Nothing exceeds like excess: a primer on Lady Gaga workplace fashion.

Fashion freedom is something we salute—especially in the normally colorless cubicles of office land, where any hint of self-expression is a welcome development.

In fact, one thing I loved about my earlier career in rock & roll was that everyone could dress any way they wanted. (If it weren't for a medical condition I had—needing to eat—I'd still be there.)

But in the 21st century workplace, with the increase in Generation Y employees, has the pendulum suddenly swung too far the other way?

Yes, according to a Bloomberg BusinessWeek article 'The Tragic Decline in Business Casual' , which would have us believe that standards for dress have recently sunk to new lows in corporate America.

Clinton Kelly, the co-host of The Learning Channel's What Not to Wear, is quoted as saying:

'Kids coming out of college are watching Lady Gaga on YouTube.

They don't understand that Lady Gaga is selling albums and they're working in accounting. A meat dress just doesn't fly at the office.'

I know what you're thinking: picky, picky. But even if your finance department desperately needs some glimmer of life, some shred of personality, is there no line to cross? Is any clothing permissible as long as it doesn't attract flies? (Or maybe bugs are okay, as long as you don't work in a restaurant or hospital?)

After extensive polling of my colleagues, I've learned I'm not the only one who works in the office barefoot and in shorts (along with an office mate who prances around nude wearing just a collar).

I'm sure you can relate to this if you too work out of your home, with your cat in your lap. But if that's the case and you're reading—in that same article—that office employees are now wearing 'hooker earrings' and 'bondage collars' aren't you thinking it might be time to return to the corporate life?

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  1. i caught lady gaga's raw meat dress on tv and would love to wear one. i could have got away with it in my old job in purchasing where nobody cared about anything, but it's a no go in retail. yet i might get a promotion if i wore hooker ear rings.

  2. The problem with raw meat wear is you have to bring an extra outfit to work (and keep in the cooler) because the original starts smelling just a little funky after a while (though in some companies no one would notice). Biodegradable clothing — obviously the next BIG IDEA in the fashion industry — has so many ecological benefits, we'd have to devote a separate post to them. Not to mention the attention you'll get from your normally aloof cat when you get home.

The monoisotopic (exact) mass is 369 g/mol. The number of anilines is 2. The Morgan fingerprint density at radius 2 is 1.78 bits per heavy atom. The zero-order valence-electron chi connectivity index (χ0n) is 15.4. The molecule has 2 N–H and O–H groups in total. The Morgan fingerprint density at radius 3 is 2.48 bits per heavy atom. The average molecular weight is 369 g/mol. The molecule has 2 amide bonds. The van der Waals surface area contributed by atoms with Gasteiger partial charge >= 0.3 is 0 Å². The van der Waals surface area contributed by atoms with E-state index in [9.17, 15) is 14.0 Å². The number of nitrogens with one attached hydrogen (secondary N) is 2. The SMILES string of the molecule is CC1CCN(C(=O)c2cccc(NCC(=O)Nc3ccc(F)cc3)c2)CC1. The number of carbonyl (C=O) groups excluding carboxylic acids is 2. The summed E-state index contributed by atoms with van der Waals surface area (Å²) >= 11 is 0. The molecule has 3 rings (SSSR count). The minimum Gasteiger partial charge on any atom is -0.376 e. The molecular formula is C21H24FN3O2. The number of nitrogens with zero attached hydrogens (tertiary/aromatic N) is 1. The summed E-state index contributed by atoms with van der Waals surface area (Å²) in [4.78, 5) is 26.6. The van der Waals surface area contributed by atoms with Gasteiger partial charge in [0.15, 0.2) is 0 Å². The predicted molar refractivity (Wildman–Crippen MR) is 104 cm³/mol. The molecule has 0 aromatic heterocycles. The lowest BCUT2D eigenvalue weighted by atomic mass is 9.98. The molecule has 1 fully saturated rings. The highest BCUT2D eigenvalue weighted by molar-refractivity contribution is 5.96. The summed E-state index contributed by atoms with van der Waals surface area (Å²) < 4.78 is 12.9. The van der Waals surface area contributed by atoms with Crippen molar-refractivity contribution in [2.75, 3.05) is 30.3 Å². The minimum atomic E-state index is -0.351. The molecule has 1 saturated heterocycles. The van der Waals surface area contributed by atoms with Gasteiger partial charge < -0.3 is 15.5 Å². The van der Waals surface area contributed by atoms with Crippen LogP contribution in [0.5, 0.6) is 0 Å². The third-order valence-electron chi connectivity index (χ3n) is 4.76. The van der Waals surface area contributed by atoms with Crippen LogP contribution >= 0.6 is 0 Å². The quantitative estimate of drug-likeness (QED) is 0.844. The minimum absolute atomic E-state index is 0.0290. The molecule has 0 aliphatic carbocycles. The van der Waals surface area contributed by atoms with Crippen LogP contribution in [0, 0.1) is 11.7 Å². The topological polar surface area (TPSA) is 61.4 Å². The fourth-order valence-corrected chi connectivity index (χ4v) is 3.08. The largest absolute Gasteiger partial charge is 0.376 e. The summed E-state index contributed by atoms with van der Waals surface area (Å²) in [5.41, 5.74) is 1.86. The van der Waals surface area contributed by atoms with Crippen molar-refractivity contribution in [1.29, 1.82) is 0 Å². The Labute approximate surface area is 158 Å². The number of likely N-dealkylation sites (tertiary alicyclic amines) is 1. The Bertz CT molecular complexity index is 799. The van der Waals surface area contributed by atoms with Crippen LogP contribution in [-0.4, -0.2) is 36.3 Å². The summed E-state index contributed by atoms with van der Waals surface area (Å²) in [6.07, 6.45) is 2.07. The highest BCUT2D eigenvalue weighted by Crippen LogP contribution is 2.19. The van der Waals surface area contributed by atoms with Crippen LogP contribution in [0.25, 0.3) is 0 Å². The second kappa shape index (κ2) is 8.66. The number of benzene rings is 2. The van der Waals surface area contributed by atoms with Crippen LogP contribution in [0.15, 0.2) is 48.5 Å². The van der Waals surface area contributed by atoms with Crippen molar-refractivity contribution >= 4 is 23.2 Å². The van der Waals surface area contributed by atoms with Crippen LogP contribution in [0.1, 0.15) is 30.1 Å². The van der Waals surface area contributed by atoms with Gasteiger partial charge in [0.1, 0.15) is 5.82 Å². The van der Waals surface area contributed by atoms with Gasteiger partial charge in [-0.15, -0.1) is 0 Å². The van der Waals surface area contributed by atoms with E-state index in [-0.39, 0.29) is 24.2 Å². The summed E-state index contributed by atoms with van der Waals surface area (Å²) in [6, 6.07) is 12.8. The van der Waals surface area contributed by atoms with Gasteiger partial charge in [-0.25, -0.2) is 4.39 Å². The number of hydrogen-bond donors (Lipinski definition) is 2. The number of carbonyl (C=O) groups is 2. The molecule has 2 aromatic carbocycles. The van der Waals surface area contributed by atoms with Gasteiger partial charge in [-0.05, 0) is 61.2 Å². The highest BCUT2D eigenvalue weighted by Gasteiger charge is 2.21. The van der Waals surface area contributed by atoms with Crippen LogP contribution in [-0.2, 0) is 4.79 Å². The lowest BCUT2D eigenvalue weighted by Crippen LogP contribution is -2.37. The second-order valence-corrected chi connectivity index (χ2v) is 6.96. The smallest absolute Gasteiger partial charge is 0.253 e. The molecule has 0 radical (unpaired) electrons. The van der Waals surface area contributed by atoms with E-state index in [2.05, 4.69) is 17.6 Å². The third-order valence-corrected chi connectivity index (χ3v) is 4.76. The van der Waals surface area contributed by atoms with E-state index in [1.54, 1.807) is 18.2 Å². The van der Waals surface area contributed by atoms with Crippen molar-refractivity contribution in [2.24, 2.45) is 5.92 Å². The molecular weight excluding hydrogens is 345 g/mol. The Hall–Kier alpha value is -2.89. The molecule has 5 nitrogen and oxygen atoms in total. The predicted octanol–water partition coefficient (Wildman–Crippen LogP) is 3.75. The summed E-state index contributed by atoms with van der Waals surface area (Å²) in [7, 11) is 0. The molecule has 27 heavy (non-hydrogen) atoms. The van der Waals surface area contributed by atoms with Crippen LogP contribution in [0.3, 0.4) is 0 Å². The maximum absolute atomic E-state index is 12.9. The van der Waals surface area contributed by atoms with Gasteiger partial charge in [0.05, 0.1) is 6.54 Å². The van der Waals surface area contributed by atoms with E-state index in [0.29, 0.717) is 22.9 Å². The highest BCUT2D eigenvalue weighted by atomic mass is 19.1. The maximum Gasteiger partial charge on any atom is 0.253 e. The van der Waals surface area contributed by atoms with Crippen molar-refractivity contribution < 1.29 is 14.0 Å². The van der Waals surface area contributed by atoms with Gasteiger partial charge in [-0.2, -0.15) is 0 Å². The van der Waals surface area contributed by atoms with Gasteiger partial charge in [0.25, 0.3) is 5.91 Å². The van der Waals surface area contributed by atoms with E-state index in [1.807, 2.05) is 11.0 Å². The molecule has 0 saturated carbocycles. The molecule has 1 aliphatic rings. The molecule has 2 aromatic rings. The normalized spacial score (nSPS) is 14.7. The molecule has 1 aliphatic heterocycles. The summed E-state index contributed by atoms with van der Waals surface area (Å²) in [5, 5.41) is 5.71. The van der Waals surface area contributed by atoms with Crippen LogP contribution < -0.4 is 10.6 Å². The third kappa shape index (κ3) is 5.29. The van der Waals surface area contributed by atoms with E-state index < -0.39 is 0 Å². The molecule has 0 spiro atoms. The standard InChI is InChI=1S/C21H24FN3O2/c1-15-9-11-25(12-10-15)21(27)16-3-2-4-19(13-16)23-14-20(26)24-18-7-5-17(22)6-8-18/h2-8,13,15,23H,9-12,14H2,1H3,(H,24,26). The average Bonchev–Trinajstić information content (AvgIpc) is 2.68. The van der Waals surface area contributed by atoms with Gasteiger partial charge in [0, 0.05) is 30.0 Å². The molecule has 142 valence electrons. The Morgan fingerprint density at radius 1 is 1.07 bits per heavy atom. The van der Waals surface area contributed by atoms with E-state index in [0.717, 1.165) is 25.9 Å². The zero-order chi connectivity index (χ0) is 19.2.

I'm glad you've found our sartorial suggestions useful at Business Lessons From Rock. Let us know if you get that promotion. We're here to serve.

  3. I think that there should be some amount of decorum in the workplace and a dress code is as good a place as any. For some reason I see the negative of casualwear in the office detrimental at the low end of the scale.

    In higher administration, Lady GaGa meat dresses are seen as a bold and unique statement. For the average Jill, it is tacky and when there is no talent behind the appearent ambition, career-killing.

    Go with the pack UNTIL you can seize the right opportunity to break away.

  4. Mark, you have OBVIOUSLY never experienced the cool comfort of meat shorts.

    All seriousness aside... I like your conclusion that where there is no talent to back up outrageously-expressed ambition, it's a career killer. Well said. (Sums up the first half of my life in fact.) Also good advice to go with the pack until it's time to make your own move.

  5. John
    Have not thought too much about the dress code in the corporate or un-corporate world. I would certainly opinion-ate that what we wear is certainly a reflection of what we eat!